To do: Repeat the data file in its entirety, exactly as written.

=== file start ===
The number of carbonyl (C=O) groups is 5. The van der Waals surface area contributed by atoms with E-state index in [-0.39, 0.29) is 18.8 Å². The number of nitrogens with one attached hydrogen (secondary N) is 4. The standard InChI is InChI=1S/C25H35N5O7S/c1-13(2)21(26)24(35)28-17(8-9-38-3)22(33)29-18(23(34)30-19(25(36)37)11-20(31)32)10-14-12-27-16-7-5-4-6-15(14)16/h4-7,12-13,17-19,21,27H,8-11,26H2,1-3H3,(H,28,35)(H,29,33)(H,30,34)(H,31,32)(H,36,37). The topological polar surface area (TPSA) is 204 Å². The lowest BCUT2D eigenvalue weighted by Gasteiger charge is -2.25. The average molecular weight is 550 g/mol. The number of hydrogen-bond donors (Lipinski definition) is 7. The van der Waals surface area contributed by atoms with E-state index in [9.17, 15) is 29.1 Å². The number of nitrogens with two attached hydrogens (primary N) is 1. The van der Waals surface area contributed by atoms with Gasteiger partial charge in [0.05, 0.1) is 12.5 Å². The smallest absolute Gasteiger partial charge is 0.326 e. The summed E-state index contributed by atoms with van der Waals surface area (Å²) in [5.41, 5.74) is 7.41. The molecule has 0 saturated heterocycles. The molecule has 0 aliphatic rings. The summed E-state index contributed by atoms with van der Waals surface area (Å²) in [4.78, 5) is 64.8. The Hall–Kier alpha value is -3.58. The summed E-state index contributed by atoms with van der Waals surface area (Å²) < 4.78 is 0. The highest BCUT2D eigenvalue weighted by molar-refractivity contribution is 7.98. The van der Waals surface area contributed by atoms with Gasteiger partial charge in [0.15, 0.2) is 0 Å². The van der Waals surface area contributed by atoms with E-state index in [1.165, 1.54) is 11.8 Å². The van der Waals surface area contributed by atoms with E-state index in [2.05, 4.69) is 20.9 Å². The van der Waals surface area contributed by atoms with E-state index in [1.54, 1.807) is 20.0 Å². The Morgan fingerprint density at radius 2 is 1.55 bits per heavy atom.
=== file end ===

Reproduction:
The number of carbonyl (C=O) groups is 5. The van der Waals surface area contributed by atoms with E-state index in [-0.39, 0.29) is 18.8 Å². The number of nitrogens with one attached hydrogen (secondary N) is 4. The standard InChI is InChI=1S/C25H35N5O7S/c1-13(2)21(26)24(35)28-17(8-9-38-3)22(33)29-18(23(34)30-19(25(36)37)11-20(31)32)10-14-12-27-16-7-5-4-6-15(14)16/h4-7,12-13,17-19,21,27H,8-11,26H2,1-3H3,(H,28,35)(H,29,33)(H,30,34)(H,31,32)(H,36,37). The topological polar surface area (TPSA) is 204 Å². The lowest BCUT2D eigenvalue weighted by Gasteiger charge is -2.25. The average molecular weight is 550 g/mol. The number of hydrogen-bond donors (Lipinski definition) is 7. The van der Waals surface area contributed by atoms with E-state index in [9.17, 15) is 29.1 Å². The number of nitrogens with two attached hydrogens (primary N) is 1. The van der Waals surface area contributed by atoms with Gasteiger partial charge in [0.05, 0.1) is 12.5 Å². The smallest absolute Gasteiger partial charge is 0.326 e. The summed E-state index contributed by atoms with van der Waals surface area (Å²) in [5.41, 5.74) is 7.41. The molecule has 0 saturated heterocycles. The molecule has 0 aliphatic rings. The summed E-state index contributed by atoms with van der Waals surface area (Å²) in [4.78, 5) is 64.8. The Hall–Kier alpha value is -3.58. The summed E-state index contributed by atoms with van der Waals surface area (Å²) < 4.78 is 0. The highest BCUT2D eigenvalue weighted by molar-refractivity contribution is 7.98. The van der Waals surface area contributed by atoms with Gasteiger partial charge in [0.15, 0.2) is 0 Å². The van der Waals surface area contributed by atoms with E-state index in [1.165, 1.54) is 11.8 Å². The van der Waals surface area contributed by atoms with E-state index in [2.05, 4.69) is 20.9 Å². The van der Waals surface area contributed by atoms with E-state index in [1.54, 1.807) is 20.0 Å². The Morgan fingerprint density at radius 2 is 1.55 bits per heavy atom.